Tuesday, April 3, 2012

How to Write a Rockin’ Review

Now Presenting:  

Shera at Book Whispers has some mad media skills. (She’s studying media design in college.) The quality and zest she put into her review of Entangled impressed me so much I asked her to contribute a guest post on writing reviews that engage, entertain, and enlighten.

Here’s Shera!

Briefly describe your review style.

Nervous organizer/organized ranting. I always plan my reviews out and redo them and redo them.

How do you go about writing your reviews?

Before I start up any review I make two lists. The first one contains things that I enjoyed about the book and then the second contains things that I disliked. After the list is complete I come up with my rating. Since most sites that host reviews only have 1/5 to 5/5 rating I created my own rating list around that. Keeping to that rating key is the most important part for me.

Mine goes:
5/5- Fabulous, a beautiful obsession!
4/5- Great! Really enjoyed it.
3/5- Adored it, just a few minor details held it back.
 2/5- Average/disappointing, library check-out
1/5- I couldn't finish it or wish I hadn't

Even if I’m posting a review on Amazon or Goodreads I put my rating at the bottom of each review. Because in my mind 3/5 is well worth reading and for others it might not be readable. So make sure the reader knows how you rate things.

When I was really new to review I would make an outline. Showing where the opening and ending paragraphs would be, and then list the items I wanted in the body. Now that I’ve had more experience I don’t usually do outlines unless I’m stuck on a review.

For the review editing process I don’t have anyone besides myself to read them before they get published. So after a day or two I go back reread my review and then make any edits, which usually helps to make sentences or a point clearer, fix grammar errors and such. I’d recommend this for anyone who doesn’t have an editing buddy. 

How do you keep them not only informative, but entertaining?

My biggest goal is to never recap the book. Sometimes I don’t even summarize the beginning just because that bogs down the review. In any review I always make sure to touch down on the characters, plot, and the style of the writing. To me these are the most important parts of any book, and when I read a review that is what I’m looking for.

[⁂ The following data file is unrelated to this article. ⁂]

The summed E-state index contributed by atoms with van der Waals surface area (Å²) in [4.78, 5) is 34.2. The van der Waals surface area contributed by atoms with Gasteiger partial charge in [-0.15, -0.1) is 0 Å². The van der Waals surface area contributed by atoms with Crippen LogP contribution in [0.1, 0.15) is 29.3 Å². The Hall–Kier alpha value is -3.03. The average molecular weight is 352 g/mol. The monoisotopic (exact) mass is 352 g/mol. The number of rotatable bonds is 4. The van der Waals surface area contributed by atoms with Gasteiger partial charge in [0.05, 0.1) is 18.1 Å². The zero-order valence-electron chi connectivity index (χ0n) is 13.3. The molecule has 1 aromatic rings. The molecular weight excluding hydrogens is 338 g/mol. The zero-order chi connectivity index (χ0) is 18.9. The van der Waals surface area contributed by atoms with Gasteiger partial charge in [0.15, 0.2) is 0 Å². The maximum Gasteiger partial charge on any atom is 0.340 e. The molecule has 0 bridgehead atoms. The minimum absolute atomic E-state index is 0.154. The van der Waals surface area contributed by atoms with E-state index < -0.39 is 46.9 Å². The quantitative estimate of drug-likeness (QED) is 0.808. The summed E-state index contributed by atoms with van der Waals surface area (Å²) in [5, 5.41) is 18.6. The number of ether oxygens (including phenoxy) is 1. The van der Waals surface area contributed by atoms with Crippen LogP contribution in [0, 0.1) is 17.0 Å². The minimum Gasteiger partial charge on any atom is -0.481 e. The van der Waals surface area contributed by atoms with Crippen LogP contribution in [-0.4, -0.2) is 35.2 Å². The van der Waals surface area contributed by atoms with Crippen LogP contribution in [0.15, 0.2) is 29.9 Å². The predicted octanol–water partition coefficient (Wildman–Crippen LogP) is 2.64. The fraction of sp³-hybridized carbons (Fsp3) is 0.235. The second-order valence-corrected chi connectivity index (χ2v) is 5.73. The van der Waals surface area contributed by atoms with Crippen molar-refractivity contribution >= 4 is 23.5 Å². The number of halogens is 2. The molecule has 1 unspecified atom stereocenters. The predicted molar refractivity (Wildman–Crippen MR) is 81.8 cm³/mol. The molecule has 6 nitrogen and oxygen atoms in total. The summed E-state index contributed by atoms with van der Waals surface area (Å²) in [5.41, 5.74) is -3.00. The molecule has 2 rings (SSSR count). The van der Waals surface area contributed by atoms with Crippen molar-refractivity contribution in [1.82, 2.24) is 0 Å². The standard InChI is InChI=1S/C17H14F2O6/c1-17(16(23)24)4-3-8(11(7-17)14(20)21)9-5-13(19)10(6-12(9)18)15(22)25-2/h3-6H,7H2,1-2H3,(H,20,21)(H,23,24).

For entertainment . . . I pull on my own weird humor. I’d like to think it makes others laugh and keeps them entertained.

Summary – how do you sum up the story without giving away all the goods?

Just be vague. Yes, that sounds hard and it is. Sometimes I don’t think the summaries on the back of the book do a good job, they either don’t sell the book or give too much away. There are many different ways to sum up a book and I try to only sum up the beginning of the book and make hints to the rest of the content. (This is the main thing I use for myself.)

Any good reviewer will keep summing up the book as the review progresses. Talking about certain points that were important to characters, or events.

Is there a delicate way to handle a book you didn’t enjoy? And how do you go about that?

I try to be as polite as possible, which can be hard when you read a book that literally every friend recommended to you and you wasted your cash on it after you realized how horrid it was.  

The first and most important part of writing a review for a book you disliked is having valid points. Don’t just say the “book was awful, and a waste of my money” or “book sucked, nuff said.” No one will take you seriously and I think the author deserves more respect than that. Elaborate, say that “the book was awful do to the lack of plot and the one dimensional characters.”

Swear words are another hard spot for me. If you’re a personal reviewer it’s OK, and I’ve read many reviews I’ve liked that drop the potty mouth all over the review.  However, if you’re doing it for a blog, organization, or a group keep it clean. Most readers I’ve asked state that after they hit the potty words they just can’t take the reviewer seriously. That’s not to say you can never amp up the language in your review, just do it tastefully.

I’ve actually had more replies from authors on my 1 to 2 star ratings then reviews praising the book. Why? Because the author is so happy to see a reviewer who didn’t like the book actually take the time to state why. It sounds crazy, but it’s true.

I loved it! Yeah, and? How do you go about describing what made a book worthy of your love?

That list thing that I do before starting any book is the big factor for this one. Sometimes when a review is written for a book that you really enjoyed you just can’t stop raving. In fact, before I started using the list to help me I would write 2 to 3 page reviews. Some people can’t put into words what they liked, but listing it helps you put your thoughts in order.

A poorly written review for a book you love can sometimes kill another reader’s interest in a book.

Also don’t just throw words around like great, amazing, awesome, and perfect all the time. Be creative.

Are you currently accepting books for review and what kind?

Yes I am! My main focus is urban fantasy and paranormal romance, whether it is adult or young adult. Steampunk, dystopian, and other such genres are also accepted. If it’s fantasy I will read it.

One final and very important question: You ask every author you interview whether they’re on Team Vampire or Team Werewolf… What team are you on?

Ouch! Way to put me on the spot! For a long time I've been on the border. But I would have to say I'm firmly on Team Werewolf.